Color-matching functions of the CIE 1931 RGB system

Visual experiments have shown that color stimuli are additive, i.e., if the test stimulus is composed of two sub-stimuli [C(λ1)] and [C(λ2)] of different wavelengths, the amounts of the [R], [G], and [B] matching stimuli, also called primaries, that are used to match [C(λ1)] and [C(λ2)] have to be added to match the additive mixture of the two test stimuli \( \left[{C}_{1+2}\right] \). This can be expanded to a spectrum that has different spectral radiance values at different wavelength: the color of the compound spectrum S(λ) can be described by three tristimulus values:
$$ R={\displaystyle \underset{380\mathrm{nm}}{\overset{780\mathrm{nm}}{\int }}\overline{r}\left(\lambda \right)S\left(\lambda \right)\mathrm{d}\lambda }, G={\displaystyle \underset{380\mathrm{nm}}{\overset{780\mathrm{nm}}{\int }}\overline{g}\left(\lambda \right)S\left(\lambda \right)\mathrm{d}\lambda, }B={\displaystyle \underset{380\mathrm{nm}}{\overset{780\mathrm{nm}}{\int }}\overline{b}\left(\lambda \right)S\left(\lambda \right)\mathrm{d}\lambda } $$
(2)

In many applications, it is inconvenient to use negative lobes of the \( \overline{r}\left(\lambda \right),\overline{g}\left(\lambda \right),\overline{b}\left(\lambda \right) \) functions; therefore, the CIE decided in 1931 to transform the \( \overline{r}\left(\lambda \right),\overline{g}\left(\lambda \right),\overline{b}\left(\lambda \right) \) functions using a matrix transformation to imaginary CMFs (non-real in the sense that they cannot be physically realized). The transformed CMFs are the \( \overline{x}\left(\lambda \right) \), \( \overline{y}\left(\lambda \right) \), and \( \overline{z}\left(\lambda \right) \) functions, and the tristimulus values determined using these functions are the X, Y, and Z tristimulus values. Their calculation is similar at those of the R,G, and B values shown in Eq. 2.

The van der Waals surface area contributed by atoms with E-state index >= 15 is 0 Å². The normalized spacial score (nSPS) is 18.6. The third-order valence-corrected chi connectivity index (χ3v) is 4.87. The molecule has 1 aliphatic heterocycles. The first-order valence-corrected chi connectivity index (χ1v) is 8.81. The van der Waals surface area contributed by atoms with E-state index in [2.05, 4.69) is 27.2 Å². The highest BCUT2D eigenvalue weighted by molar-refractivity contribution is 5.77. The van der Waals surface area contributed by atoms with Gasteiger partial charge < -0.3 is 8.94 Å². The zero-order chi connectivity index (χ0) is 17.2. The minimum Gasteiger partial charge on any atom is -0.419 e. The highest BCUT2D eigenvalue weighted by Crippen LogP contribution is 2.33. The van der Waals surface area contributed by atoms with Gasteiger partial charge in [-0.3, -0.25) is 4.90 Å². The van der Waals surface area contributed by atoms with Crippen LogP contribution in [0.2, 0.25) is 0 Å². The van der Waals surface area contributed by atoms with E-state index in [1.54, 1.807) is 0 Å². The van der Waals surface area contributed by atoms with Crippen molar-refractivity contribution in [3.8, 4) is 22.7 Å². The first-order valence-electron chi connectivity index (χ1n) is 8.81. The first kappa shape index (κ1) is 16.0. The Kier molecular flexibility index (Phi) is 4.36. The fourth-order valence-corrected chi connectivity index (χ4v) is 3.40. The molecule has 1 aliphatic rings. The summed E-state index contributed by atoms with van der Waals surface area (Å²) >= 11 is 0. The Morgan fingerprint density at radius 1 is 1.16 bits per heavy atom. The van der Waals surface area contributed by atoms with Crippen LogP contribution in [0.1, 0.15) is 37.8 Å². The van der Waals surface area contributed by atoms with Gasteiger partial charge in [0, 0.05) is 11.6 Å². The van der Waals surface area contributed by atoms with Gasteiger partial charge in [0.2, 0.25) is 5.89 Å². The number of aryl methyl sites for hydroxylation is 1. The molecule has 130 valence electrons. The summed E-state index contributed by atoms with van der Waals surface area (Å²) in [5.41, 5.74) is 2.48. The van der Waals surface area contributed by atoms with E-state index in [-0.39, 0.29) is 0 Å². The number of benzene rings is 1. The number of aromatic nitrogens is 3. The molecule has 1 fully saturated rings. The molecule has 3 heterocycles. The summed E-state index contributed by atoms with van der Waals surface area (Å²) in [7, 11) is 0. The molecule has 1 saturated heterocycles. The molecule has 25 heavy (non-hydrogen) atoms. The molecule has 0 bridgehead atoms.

The transformation matrix has the following form:
$$ \left|\begin{array}{l}X\\ {}Y\\ {}Z\end{array}\right|=\left|\begin{array}{ccc}\hfill 2.768\ 892\hfill & \hfill\ 1.751\ 748\hfill & \hfill 1.130\ 160\hfill \\ {}\hfill 1.000\ 000\hfill & \hfill 4.590\ 700\hfill & \hfill 0.060\ 100\hfill \\ {}\hfill 0\hfill & \hfill 0.056\ 508\hfill & \hfill 5.594\ 292\hfill \end{array}\right|\bullet \left|\begin{array}{l}R\\ {}G\\ {}B\end{array}\right| $$
(3)

The original color-matching experiments were conducted with small, approximately 2° diameter homogeneous color patches, seen foveally. The central part of the fovea is covered by a yellow pigmentation, the yellow spot or macula lutea. If larger-colored fields are viewed or slightly off-axis objects are viewed, the above CMFs do not hold anymore, as the yellow pigmentation absorbs light in a part of the visible spectrum.

In 1964 CIE standardized CMFs for a 10° visual field, the so-called large field CMFs. Based on similar direct visual investigations performed mainly by Stiles and Burch [3] with contributions by Speranskaya [4], these functions are now used in many applications. To distinguish between values determined using the 2° or the 10° functions, the latter are distinguished by the subscript “10,” and thus the 10° observer’s CMFs are termed \( {\overline{x}}_{10}\left(\lambda \right), {\overline{y}}_{10}\left(\lambda \right), {\overline{z}}_{10}\left(\lambda \right) \) (Fig. 2).
CIE 1931 and 1964 Standard Colorimetric Observers: History, Data, and Recent Assessments, Fig. 2

The \( \overline{x}\left(\lambda \right) \), \( \overline{y}\left(\lambda \right) \), and \( \overline{z}\left(\lambda \right) \) color-matching functions of the CIE 1931 standard (2°) colorimetric observer (full lines) and the \( {\overline{x}}_{10}\left(\lambda \right),{\overline{y}}_{10}\left(\lambda \right),{\overline{z}}_{10}\left(\lambda \right) \) CMFs of the CIE 1964 standard (10°) colorimetric observer (shown by dashed line)

Regarding the use of the tristimulus values and further colorimetric calculations, see chapters on “CIE chromaticity co-ordinates,” “CIE chromaticity diagram,” “CIE illuminants,” and “CIELAB” and other chapters on advanced colorimetry.

Short History of the CIE Colorimetric Observer

CIE colorimetry is based on the tristimulus theory developed by the greatest scientists of the nineteenth century, including Thomas Young, Helmholtz, and Maxwell (see [5]). Maxwell’s demonstrations and ideas, in particular, lead to the specification of the trichromatic theory; he showed, e.g., the three color mixture curves of the spectrum and plotted the spectrum locus in the color triangle.

Photometry and colorimetry were further developed in the USA that lead to the so-called OSA excitation curves.